UTEP top ten senior heads to work for the U.S. Senate


Photo Courtesy of Luis Hinojos

Victoria Rivas , Contributor

For Luis Hinojos, 21, determination is something that has never lacked in his life. The drive to succeed was there when he entered UTEP in 2018 as a political science and economics major and continues to be there as he prepares to graduate this Spring and start his newest adventure as a staffer of the U.S. Senate. 

Hinojos was born in El Paso, but lived six years in Juárez, Chihuahua, before moving with his family for three years to Miami, FL, because of a job opportunity for his father. 

“Some of the challenges I faced was, particularly when coming into the United States was going from an education in Mexico to an education in the United States,” Hinojos said. I didn’t know the language, and I was six years old, and there was also a cultural shock.”  

That six-year-old did not let a cultural shock get in the way of pursuing a higher education in the U.S. Hinojosis among 18 recipients of UTEP’s 2018 Terry Foundation Scholarship, which is awarded to Texas high school seniors who show promise in leadership.   

“I owe a great deal of debt to the scholarship because, without them, I wouldn’t be able to do many of the things that I have been able to do,” Hinojos said. “They allowed me to focus on my education rather than being concerned about or being preoccupied, or worried on how I was going to pay for college.” 

Although the Terry Scholarship helped ease y financial worries, before coming to UTEP, Hinojos said he constantly struggled with over-demanding himself and dealing with self-induced stress.  It wasn’t until he arrived at UTEP that he took advantage of the resources and the support provided by the university, that he stopped overwhelming himself with the opportunities presented to him.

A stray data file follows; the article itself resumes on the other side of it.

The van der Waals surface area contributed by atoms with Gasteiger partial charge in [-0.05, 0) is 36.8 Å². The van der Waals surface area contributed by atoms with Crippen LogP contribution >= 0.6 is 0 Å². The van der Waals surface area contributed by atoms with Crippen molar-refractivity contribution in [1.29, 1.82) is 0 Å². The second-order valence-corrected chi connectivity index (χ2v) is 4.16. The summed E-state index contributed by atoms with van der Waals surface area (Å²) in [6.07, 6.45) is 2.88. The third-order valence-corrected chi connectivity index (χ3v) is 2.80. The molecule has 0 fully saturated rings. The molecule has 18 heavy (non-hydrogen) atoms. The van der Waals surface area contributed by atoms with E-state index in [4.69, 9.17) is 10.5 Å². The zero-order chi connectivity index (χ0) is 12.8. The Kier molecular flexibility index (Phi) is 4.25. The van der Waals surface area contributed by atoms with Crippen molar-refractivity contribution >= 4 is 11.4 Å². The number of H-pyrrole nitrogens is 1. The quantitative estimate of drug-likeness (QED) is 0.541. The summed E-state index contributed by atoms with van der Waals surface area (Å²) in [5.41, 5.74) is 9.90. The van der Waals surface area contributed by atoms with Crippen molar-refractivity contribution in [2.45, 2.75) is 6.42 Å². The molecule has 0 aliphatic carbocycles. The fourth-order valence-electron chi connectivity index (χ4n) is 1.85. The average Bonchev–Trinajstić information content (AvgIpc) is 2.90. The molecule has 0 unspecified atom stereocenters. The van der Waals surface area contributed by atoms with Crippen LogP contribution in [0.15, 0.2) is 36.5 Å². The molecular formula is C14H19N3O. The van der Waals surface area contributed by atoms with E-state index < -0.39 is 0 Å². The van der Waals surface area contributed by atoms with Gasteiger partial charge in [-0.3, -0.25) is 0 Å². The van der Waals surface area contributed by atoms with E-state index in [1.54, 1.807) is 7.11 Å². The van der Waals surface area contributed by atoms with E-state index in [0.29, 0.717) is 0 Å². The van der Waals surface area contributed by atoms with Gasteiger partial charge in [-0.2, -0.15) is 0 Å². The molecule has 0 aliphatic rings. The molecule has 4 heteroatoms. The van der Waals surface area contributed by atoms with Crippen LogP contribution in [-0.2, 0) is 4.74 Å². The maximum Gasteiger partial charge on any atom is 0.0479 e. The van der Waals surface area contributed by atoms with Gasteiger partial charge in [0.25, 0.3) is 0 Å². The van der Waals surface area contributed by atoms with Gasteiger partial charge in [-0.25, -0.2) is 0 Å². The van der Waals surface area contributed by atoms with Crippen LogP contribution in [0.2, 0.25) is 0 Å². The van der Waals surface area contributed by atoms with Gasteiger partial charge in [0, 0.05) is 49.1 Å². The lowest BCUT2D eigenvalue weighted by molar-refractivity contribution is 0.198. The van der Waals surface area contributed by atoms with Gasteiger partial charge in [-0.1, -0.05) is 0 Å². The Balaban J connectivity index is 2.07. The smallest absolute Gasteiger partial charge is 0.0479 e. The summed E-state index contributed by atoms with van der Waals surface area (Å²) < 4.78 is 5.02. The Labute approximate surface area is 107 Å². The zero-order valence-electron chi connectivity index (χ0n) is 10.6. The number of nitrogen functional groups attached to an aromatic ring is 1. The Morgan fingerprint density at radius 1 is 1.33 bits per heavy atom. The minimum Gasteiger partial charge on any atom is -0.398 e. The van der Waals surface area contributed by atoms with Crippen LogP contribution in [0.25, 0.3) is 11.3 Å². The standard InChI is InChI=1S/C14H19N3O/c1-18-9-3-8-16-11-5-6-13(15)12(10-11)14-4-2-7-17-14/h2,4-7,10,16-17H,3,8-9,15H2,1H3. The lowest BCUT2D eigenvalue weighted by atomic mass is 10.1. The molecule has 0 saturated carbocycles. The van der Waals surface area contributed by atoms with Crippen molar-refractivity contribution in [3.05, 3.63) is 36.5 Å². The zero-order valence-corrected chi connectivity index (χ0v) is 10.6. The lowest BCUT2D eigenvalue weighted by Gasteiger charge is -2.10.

“Don’t be a victim of your opportunities,” Hinojos said. “I am very fortunate for the opportunities that were offered to me. When I think about the challenges I’ve faced, I think about the opportunities that I had to be able to overcome them. Think about the opportunities more than the challenges.” 

And so Hinojos has done just that, focused on the opportunities presented to him. Aformer officer of UTEP’s Student Government Association (SGA), he is currently in Washington D.C. as a member of the 2021 Archer Fellowship Program. As an Archer Fellow, Hinojos interns with the U.S. Senate, where he is involved with federal policymaking. 

“I know that without the fellowship, I would not be where I am.,” Hinojos said. Even if it was one semester, now I am staying in D.C. for the foreseeable future. I do want to return to El Paso, but I want to immerse myself into federal policymaking, to be able to bring outside experiences and outside knowledge. 

During his time in SGA, Hinojos served as co-chair of the document review committee where he worked on reforming the student government’s bylaws and Constitution. He also founded committees to increase accessibility to the underserved population on campus. He started the Pop-Up Stage, a special project that included live music at the union from UTEP’s Fox Fine Arts students to highlight the strong artistic community on campus. 

“What I wanted to do was to advance and heighten up the perception of UTEP’s strengths,” Hinojos said. 

Hinojos hopes to take the lessons he learned as a UTEP student and apply them into his new role as staffer for the U.S. Senate. Here, just like with the rest of his endeavorshe is determined to continue devoting his career to public service  

“Sometimes our goals, dream jobs, or our dream professions can seem so distant. We sometimes undervalue ourselves and have a perception of us smaller than we are, but miners are strong,” Hinojos said. “We have a world-class education, and we can go anywhere.” 

Victoria Rivas may be reached at [email protected]; @VicRivas_18 on Twitter.